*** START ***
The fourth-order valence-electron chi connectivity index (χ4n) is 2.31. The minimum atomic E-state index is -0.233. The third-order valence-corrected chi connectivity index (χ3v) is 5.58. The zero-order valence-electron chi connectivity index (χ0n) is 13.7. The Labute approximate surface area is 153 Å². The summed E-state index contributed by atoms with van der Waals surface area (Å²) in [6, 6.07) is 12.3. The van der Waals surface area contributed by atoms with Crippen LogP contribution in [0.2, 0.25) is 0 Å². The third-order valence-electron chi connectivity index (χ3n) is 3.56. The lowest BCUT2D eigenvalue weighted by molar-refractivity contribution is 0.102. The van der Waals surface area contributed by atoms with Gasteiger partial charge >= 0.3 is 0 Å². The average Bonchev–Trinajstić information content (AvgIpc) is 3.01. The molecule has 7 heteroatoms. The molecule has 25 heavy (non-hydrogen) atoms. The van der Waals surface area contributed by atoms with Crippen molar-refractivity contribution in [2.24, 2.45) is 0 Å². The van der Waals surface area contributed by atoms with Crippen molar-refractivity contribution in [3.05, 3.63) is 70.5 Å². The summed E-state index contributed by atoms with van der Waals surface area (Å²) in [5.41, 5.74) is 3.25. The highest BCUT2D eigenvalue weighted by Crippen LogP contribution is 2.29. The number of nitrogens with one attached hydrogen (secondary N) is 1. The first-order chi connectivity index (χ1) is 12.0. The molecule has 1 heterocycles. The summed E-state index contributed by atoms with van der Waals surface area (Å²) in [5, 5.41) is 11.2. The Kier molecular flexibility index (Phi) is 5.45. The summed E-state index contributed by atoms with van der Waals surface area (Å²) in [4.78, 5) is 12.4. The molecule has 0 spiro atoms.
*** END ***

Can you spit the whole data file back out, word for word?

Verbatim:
The fourth-order valence-electron chi connectivity index (χ4n) is 2.31. The minimum atomic E-state index is -0.233. The third-order valence-corrected chi connectivity index (χ3v) is 5.58. The zero-order valence-electron chi connectivity index (χ0n) is 13.7. The Labute approximate surface area is 153 Å². The summed E-state index contributed by atoms with van der Waals surface area (Å²) in [6, 6.07) is 12.3. The van der Waals surface area contributed by atoms with Crippen LogP contribution in [0.2, 0.25) is 0 Å². The third-order valence-electron chi connectivity index (χ3n) is 3.56. The lowest BCUT2D eigenvalue weighted by molar-refractivity contribution is 0.102. The van der Waals surface area contributed by atoms with Gasteiger partial charge >= 0.3 is 0 Å². The average Bonchev–Trinajstić information content (AvgIpc) is 3.01. The molecule has 7 heteroatoms. The molecule has 25 heavy (non-hydrogen) atoms. The van der Waals surface area contributed by atoms with Crippen molar-refractivity contribution in [2.24, 2.45) is 0 Å². The van der Waals surface area contributed by atoms with Crippen molar-refractivity contribution in [3.05, 3.63) is 70.5 Å². The summed E-state index contributed by atoms with van der Waals surface area (Å²) in [5.41, 5.74) is 3.25. The highest BCUT2D eigenvalue weighted by Crippen LogP contribution is 2.29. The number of nitrogens with one attached hydrogen (secondary N) is 1. The first-order chi connectivity index (χ1) is 12.0. The molecule has 1 heterocycles. The summed E-state index contributed by atoms with van der Waals surface area (Å²) in [5, 5.41) is 11.2. The Kier molecular flexibility index (Phi) is 5.45. The summed E-state index contributed by atoms with van der Waals surface area (Å²) in [4.78, 5) is 12.4. The molecule has 0 spiro atoms.